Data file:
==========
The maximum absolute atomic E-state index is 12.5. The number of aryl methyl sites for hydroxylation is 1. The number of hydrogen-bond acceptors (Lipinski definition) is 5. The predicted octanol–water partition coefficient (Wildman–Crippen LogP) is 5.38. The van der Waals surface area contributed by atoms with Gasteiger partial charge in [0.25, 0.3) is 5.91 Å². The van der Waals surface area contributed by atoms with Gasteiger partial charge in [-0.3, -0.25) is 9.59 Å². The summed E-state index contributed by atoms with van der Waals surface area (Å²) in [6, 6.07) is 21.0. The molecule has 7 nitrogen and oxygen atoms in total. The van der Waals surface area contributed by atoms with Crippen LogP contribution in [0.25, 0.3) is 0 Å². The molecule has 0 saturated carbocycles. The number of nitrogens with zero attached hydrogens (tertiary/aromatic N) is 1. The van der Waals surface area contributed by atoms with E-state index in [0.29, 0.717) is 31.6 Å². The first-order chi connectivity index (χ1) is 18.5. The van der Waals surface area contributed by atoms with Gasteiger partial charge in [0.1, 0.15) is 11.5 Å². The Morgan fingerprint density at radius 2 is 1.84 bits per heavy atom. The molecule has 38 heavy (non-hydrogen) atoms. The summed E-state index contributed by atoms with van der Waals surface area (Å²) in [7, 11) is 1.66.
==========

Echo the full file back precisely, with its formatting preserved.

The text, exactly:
The maximum absolute atomic E-state index is 12.5. The number of aryl methyl sites for hydroxylation is 1. The number of hydrogen-bond acceptors (Lipinski definition) is 5. The predicted octanol–water partition coefficient (Wildman–Crippen LogP) is 5.38. The van der Waals surface area contributed by atoms with Gasteiger partial charge in [0.25, 0.3) is 5.91 Å². The van der Waals surface area contributed by atoms with Gasteiger partial charge in [-0.3, -0.25) is 9.59 Å². The summed E-state index contributed by atoms with van der Waals surface area (Å²) in [6, 6.07) is 21.0. The molecule has 7 nitrogen and oxygen atoms in total. The van der Waals surface area contributed by atoms with Crippen LogP contribution in [0.25, 0.3) is 0 Å². The molecule has 0 saturated carbocycles. The number of nitrogens with zero attached hydrogens (tertiary/aromatic N) is 1. The van der Waals surface area contributed by atoms with E-state index in [0.29, 0.717) is 31.6 Å². The first-order chi connectivity index (χ1) is 18.5. The van der Waals surface area contributed by atoms with Gasteiger partial charge in [0.1, 0.15) is 11.5 Å². The Morgan fingerprint density at radius 2 is 1.84 bits per heavy atom. The molecule has 38 heavy (non-hydrogen) atoms. The summed E-state index contributed by atoms with van der Waals surface area (Å²) in [7, 11) is 1.66.